* GE Capital moves from financial wholesaler to retailer.
* Your customers put their savings in mutual funds.
* Government-sponsored enterprises play an increasing role in securitization.
* Every other commercial on TV is for a GM, GE, GTE, or AT&T credit card.
This is a special challenge for highly regulated, federally insured institutions. You are competing against lightly regulated entities that can operate at a lower cost because they do not have to buy federal deposit insurance, nor meet our regulatory and capital requirements, nor pay assessments.
How can thrifts survive and prosper in this environment? The answer.
Lesson No. 3: Keep it simple.
This is a niche business - consumer banking with a housing emphasis. Stick to what you do best. The whole world knows the consequences of the industry's experiment in high-risk investments.
Lesson No. 4: Thrifts must participate in their communities.
You cannot have a business plan that ignores your community and its needs for affordable housing. With most of the thrift cleanup behind us and a stable, profitable industry before us, it is time for savings institutions to place renewed emphasis on financing affordable housing.
Many thrifts are already full partners in this effort. Nationwide since 1990, savings institutions provided more than $2.4 billion in funds for affordable housing and community development through the Federal Home Loan Bank System's Community Investment and Affordable Housing Programs.
But there is even more that the industry can do. You must find the best way to be a better partner. The industry has to find sound ways to increase its presence in communities where financial services are needed.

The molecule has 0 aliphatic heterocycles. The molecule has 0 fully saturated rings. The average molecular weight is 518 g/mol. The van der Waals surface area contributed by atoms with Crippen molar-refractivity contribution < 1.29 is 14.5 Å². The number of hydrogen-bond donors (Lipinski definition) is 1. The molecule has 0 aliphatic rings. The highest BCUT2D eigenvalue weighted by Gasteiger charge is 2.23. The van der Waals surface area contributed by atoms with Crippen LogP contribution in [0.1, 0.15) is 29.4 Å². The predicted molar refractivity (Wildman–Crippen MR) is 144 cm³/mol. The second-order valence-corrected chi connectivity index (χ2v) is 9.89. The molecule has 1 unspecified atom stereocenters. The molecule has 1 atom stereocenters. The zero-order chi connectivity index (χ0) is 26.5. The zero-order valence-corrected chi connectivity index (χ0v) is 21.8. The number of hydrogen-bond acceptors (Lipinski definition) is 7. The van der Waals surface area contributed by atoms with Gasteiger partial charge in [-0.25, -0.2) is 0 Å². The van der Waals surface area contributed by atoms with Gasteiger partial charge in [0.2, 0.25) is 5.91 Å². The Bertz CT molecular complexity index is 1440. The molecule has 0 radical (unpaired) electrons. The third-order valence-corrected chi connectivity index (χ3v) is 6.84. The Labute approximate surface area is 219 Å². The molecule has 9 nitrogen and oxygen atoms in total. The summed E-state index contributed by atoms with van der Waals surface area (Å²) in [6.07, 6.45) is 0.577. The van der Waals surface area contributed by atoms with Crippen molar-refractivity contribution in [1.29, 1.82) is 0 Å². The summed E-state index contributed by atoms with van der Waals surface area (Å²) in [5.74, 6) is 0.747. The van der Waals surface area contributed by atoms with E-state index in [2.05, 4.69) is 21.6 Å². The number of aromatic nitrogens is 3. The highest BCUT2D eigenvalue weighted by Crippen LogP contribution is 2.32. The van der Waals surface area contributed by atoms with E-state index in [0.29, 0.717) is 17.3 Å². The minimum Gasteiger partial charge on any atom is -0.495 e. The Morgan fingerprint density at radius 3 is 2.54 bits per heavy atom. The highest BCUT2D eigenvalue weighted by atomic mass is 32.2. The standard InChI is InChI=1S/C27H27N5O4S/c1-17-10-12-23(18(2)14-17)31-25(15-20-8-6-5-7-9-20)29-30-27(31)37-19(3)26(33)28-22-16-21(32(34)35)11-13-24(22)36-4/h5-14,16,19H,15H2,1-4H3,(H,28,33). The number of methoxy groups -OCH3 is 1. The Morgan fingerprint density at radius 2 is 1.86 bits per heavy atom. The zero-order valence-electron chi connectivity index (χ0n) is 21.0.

This is what is required. You must earn your franchise every day as the housing lender for the entire community. Your marketing plan must begin with a commitment that you care about housing in your community, and you are in business to promote home ownership.
Lesson No. 5: Government can do more with less.
Many people have the perception that government is a collection of bloated bureaucracies. That perception is unwarranted . . . at least in our case.
Since I came to OTS in April 1990, we have cut our expenses by 25% and our staff by 30%. We did this by increasing the efficiency of those who remained. We call this "right-sizing."
In our case, right-sizing means: reducing the size of the staff and its cost, while increasing supervision of the industry, increasing enforcement activities, and increasing risk analysis.
Supervisory assessments are now lower than comparable national banks. Yet the number of examiners per institution is higher than ever.
As we reduced our costs and our staff, we became not only more efficient, we also became more effective. Ironically, at a time when people question the ability of governmental most, we have the best example of its effectiveness.
The cleanup of the thrift industry and its restoration to profitability and stability prove government can work.
But now we must stop fighting the last war. The most difficult thing is to accept the reality of the changes in the industry and to rationalize the regulatory process.
Our nation's banks and thrifts need only one regulator, one insurer, and one central bank.